Keeping relationships strong during deployments

  • Published
  • By Airman 1st Class Frances Locquiao
  • 23rd Wing Public Affairs
Deployments can put a strain on relationships for many couples. Despite hardships, many have managed to keep relationships strong during deployments.

"During a deployment, couples must remain grounded with each other," said Master Sgt. Rachael Clark, Health and Wellness Center health promotions flight chief. "Communication is one of the most important ingredients in keeping it strong."

Sergeant Clark's husband, Master Sgt. James Clark, 23rd Aeromedical-Dental Squadron flight chief, is currently deployed to Southwest Asia serving his fifth deployment.

"When I do get a chance to talk with my husband, we concentrate on the good things and enjoy our conversations," she said. "Even though we're miles apart, I want him to feel wanted and loved."

Michelle Turner's husband, Senior Airman Jeremy Turner, 723rd Aircraft Maintenance Squadron, is currently deployed to Africa serving his second deployment. She also said communication is vital during deployments.

"My husband and I talk to each other almost every day," Mrs. Turner said. "Keeping an open line of communication allows us to be more understanding of each other.

"It's always good to hear what happened to him each day and that he's safe," she said. "It also makes him happy to know what's happening at home. It's very important to listen to each other."

Mrs. Turner said it's best to focus on the good rather than the bad.

"The biggest mistake couples make is they look at deployments in a negative way," she said. "I look at it as a part of my husband's job being in the military and serving our country. I have learned to understand it's what he has to do, and we all have to make sacrifices."

The thought of his homecoming is what really motivates me to stay optimistic, she added.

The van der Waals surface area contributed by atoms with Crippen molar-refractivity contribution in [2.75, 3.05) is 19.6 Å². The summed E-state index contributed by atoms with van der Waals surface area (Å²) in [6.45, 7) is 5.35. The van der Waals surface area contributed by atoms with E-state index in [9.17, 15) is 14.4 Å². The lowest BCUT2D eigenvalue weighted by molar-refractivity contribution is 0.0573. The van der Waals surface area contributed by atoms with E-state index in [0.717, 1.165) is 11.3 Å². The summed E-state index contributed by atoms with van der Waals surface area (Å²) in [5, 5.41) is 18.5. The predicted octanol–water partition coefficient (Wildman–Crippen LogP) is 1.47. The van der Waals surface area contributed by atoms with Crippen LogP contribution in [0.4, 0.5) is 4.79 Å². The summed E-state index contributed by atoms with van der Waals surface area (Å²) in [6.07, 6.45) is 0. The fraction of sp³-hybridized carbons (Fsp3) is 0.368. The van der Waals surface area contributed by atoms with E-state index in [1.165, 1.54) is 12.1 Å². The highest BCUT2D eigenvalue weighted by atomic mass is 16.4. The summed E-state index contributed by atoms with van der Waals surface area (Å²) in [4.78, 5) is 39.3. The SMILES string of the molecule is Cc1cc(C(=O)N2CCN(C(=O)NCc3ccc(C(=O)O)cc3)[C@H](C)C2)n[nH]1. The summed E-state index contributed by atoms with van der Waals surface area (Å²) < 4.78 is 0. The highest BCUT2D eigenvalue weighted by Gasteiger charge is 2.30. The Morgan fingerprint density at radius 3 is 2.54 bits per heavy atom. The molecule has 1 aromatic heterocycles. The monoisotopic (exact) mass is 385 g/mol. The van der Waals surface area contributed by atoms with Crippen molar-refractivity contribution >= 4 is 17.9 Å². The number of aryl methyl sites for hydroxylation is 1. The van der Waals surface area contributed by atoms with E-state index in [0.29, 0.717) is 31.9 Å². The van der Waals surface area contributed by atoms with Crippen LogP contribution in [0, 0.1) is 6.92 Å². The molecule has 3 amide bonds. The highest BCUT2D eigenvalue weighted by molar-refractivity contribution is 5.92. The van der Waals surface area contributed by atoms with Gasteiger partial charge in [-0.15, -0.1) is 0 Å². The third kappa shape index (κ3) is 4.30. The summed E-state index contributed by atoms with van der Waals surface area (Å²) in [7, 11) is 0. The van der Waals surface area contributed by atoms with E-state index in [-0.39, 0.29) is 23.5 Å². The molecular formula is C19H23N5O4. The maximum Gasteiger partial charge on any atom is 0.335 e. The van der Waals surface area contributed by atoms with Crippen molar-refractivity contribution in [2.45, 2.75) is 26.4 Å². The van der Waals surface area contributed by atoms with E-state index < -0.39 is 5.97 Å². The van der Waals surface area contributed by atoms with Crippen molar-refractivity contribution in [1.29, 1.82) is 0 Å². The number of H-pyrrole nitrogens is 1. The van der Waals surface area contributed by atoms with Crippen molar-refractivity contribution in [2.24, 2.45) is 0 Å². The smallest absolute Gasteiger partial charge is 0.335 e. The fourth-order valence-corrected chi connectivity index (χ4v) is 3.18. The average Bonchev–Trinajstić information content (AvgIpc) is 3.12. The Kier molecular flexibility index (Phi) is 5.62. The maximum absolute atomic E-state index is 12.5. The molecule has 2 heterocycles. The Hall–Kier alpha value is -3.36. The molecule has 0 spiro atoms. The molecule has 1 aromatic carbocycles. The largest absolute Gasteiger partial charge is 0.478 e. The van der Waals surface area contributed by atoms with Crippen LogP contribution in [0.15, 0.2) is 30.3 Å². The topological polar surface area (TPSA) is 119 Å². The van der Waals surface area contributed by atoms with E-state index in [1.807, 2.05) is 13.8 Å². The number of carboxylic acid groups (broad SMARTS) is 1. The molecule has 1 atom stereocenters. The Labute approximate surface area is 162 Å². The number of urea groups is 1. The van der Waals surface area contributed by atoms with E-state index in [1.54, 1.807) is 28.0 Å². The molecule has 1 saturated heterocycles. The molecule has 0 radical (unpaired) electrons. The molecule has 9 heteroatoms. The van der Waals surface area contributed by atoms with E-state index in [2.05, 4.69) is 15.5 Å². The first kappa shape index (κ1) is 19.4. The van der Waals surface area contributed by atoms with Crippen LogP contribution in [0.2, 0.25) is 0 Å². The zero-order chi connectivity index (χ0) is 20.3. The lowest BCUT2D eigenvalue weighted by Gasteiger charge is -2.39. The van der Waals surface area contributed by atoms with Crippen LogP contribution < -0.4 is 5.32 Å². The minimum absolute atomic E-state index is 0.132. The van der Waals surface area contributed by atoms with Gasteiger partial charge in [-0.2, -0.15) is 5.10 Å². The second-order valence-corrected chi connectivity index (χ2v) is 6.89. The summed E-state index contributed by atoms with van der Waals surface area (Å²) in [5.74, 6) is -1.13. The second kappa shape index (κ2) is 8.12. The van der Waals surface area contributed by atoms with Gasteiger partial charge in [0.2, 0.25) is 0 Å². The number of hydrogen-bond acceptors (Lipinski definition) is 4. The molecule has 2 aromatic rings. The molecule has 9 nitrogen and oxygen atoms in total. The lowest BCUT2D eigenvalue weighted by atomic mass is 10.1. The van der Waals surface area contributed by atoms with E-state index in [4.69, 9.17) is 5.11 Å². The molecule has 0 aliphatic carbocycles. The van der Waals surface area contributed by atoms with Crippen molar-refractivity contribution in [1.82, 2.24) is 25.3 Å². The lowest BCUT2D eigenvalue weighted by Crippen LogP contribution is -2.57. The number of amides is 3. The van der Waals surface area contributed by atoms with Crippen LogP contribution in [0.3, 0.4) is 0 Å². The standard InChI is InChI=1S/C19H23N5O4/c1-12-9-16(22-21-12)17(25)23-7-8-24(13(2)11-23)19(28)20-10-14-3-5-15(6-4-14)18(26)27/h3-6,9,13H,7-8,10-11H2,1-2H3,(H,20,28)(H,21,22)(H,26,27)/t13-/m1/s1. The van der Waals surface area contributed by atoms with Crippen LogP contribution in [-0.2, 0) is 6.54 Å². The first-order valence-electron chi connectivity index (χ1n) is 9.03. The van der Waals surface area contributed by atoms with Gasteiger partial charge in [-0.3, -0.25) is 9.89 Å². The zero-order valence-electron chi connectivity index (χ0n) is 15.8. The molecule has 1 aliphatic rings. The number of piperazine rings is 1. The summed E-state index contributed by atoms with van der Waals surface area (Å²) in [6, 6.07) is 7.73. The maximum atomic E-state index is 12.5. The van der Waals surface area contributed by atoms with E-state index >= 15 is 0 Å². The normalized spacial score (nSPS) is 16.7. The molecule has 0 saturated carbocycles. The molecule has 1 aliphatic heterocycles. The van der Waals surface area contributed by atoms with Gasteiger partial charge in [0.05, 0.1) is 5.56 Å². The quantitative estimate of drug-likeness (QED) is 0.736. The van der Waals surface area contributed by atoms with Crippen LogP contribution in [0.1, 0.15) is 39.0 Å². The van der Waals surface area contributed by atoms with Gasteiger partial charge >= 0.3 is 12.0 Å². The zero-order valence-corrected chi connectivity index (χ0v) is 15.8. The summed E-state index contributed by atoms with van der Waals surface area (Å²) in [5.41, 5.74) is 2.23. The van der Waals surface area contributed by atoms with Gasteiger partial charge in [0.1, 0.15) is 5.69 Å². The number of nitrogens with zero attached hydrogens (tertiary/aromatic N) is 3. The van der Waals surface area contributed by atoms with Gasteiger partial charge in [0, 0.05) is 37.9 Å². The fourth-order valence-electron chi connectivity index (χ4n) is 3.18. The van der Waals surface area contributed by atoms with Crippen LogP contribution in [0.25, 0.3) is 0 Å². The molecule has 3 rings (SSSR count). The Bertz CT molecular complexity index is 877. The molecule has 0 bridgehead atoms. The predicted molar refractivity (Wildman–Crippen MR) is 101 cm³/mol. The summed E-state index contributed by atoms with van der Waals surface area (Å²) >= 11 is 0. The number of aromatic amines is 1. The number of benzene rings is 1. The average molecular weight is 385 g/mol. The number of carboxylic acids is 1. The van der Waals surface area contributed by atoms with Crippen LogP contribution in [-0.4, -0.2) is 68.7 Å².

Sergeant Clark also viewed deployments in a positive light.

"Deployments can be an opportunity for couples to strengthen their marriage," she said. "If couples can make it work during deployments, then they can make their relationship last."

In addition to communication, establishing a solid relationship requires effort from both husband and wife. 

"Some individuals don't bother to go the extra step and stretch a bit to keep the relationship going," said Sergeant Clark. "That's why it's a good idea to put forth extra effort to show you care such as sending a care package or a simple greeting card and try to do a favor for your spouse when they ask.

"In return, they'll see how much you understand and care about their situation," she added. "My husband also understands that I have to fill in his shoes while he's gone."

Though Sergeant Clark and Mrs. Turner share common attitudes toward deployments, both agreed everyone has a different approach to making relationships work.

"I can tell people what works for me, but it really depends on each couple and what makes them happy," said Sergeant Clark.

"All I can say is, I couldn't have done it without the support from my family and friends," she said. "They also play a big part in making light of the situation."